Influence and Inflatables: How Kids Parties Have Evolved

The recent explosion in kid’s parties had me thinking: why have they gotten so big? Why are parents willing to spend so much time and/or money? Is it parental competition for “best mommy” accolades, or something more ingrained? As I thought about what our parents did for us, and their parents did for them, I couldn’t help but wonder how birthday parties graduated from cake and balloons to bouncy houses and pony rides. How did things get so inflated (pun intended)?
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In fact, all of our familial celebrations have become grandiose. The Christian Science Monitor reports that “TheKnot.com and WeddingChannel.com’s annual Real Weddings Study revealed that the average amount spent on a wedding in 2012 was $28,427, with couples dropping more cash than they have in the past four years on all aspects of the event.” The average bridesmaid spends up to $1000 for the “honor” of being in the wedding party. Parents of graduating teens are doing major home improvements to prepare for high school graduation parties and impress throngs of friends and family they haven’t seen in decades. With all of these shifts in the culture of entertaining, it’s not hard to see why children’s parties have morphed into more larger-scale events.

Influence comes from everywhere and they are rapidly changing our expectations about what a party should look like. Reality TV has showcased how the rich and famous throw parties, making the latest, must-have trend feel like a must-do. Pinterest and Etsy have played a huge role in the resurgence of crafting and entertaining as legitimate art forms on the heels of Martha Stewart’s billion-dollar empire. The internet has become a clearinghouse of tutorials, photographs, recipes, and ideas that would’ve been unattainable only 15 years ago thanks to partnerships between blog authors and photographers.

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Tori Spelling has made a second career with her party planning books and TV appearances.

These trends are really nothing new. Dinner parties were the showcase for American middle class success during the 1950s and 1960s. These adults-only gatherings allowed couples to socialize, discuss current events, and enjoy a few cocktails during a three course dinner. But the other purpose of the dinner party was a way to show your circle of friends just how fabulous entertaining in YOUR home could be. Women would spend hours ensuring that the fine crystal was spotless and the silver was polished. Her china pattern was the mark of her taste and style. The type of food she prepared reflected her sophistication and skill in the kitchen. Inspiration was found in publications such as Ladies Home Journal and Better Homes and Gardens. Along with the dinner party, events like ladies’ garden club luncheons and afternoon teas demonstrated one’s ability to entertain within the social expectations of the day. A beautifully planned luncheon could propel you into social goddess status. The upper echelon joined organizations like Junior League, coordinating charity galas and benefit dinners.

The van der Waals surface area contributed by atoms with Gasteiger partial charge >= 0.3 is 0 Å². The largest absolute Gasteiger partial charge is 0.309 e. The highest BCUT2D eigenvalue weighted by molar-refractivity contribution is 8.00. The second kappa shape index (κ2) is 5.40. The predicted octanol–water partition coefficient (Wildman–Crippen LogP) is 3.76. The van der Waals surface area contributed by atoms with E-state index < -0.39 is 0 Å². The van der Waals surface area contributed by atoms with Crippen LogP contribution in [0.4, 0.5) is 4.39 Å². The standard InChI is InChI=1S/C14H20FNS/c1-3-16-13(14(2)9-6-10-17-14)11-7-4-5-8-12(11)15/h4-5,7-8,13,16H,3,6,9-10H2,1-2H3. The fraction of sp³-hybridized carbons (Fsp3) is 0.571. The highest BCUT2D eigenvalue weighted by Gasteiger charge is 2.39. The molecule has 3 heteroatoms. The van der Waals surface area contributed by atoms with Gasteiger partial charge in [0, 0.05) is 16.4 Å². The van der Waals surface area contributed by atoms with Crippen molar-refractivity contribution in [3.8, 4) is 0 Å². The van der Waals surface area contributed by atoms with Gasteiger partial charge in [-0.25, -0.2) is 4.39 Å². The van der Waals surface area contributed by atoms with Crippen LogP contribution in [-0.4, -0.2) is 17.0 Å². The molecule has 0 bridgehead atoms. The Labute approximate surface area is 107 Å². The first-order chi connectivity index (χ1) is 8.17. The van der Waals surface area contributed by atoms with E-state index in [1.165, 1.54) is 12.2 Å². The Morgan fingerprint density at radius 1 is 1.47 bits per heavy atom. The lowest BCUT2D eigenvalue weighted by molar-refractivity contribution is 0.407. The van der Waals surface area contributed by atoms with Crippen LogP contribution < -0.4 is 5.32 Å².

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A 1950’s Better Homes and Gardens Book Cover
Photo courtesy of vintagecookbooktrials.wordpress.com

All of that time, energy, and planning for the dinner party has been transferred to today’s children’s parties. According to Wikipedia, 42% of U.S. households have two or more income earners and they’d rather spend the time/money/energy on something for their children. With both parents working outside the home, dinner parties have given way to neighborhood block parties, birthday gatherings, and other family-friendly events. What hasn’t diminished is the desire to showcase personal style and the ability to entertain. Some are more comfortable buying ready-made party decorations, while others are DIY mavens. Some love the ease of a Build-a-Bear party, while others love preparing for the idyllic teddy bear picnic at a local park. Parents are spending anywhere from $10 to $35 per guest for on-site party packages, while others are spending much more for private venue and professionally planned parties. Parents socialize while the kids enjoy the activities and it becomes more of a “friends and family” gathering.

I love party planning and I firmly believe that how you entertain is your “brand”; it shows people that you value your guests’ time and company. I find it difficult to justify planning a party exclusively for adults and would prefer to throw a family-friendly gathering. A child’s birthday is usually the perfect excuse. What do you think? Is this leading to an entire generation of entitled kids? Do you feel like children’s parties have become a pressure-cooker of unrealistic expectation? Does the creative benefit justify the cost?

Resources:
http://www.parents.com/fun/birthdays/ideas/top-10-birthday-chains-for-kid-birthday-parties/
http://en.wikipedia.org/wiki/Affluence_in_the_United_States
http://www.csmonitor.com/Business/2012/0604/Wedding-cost-Flat.-Fewer-marry.-Wedding-boom-over
http://vintagecookbooktrials.wordpress.com/2012/01/13/bacon-cornettes/

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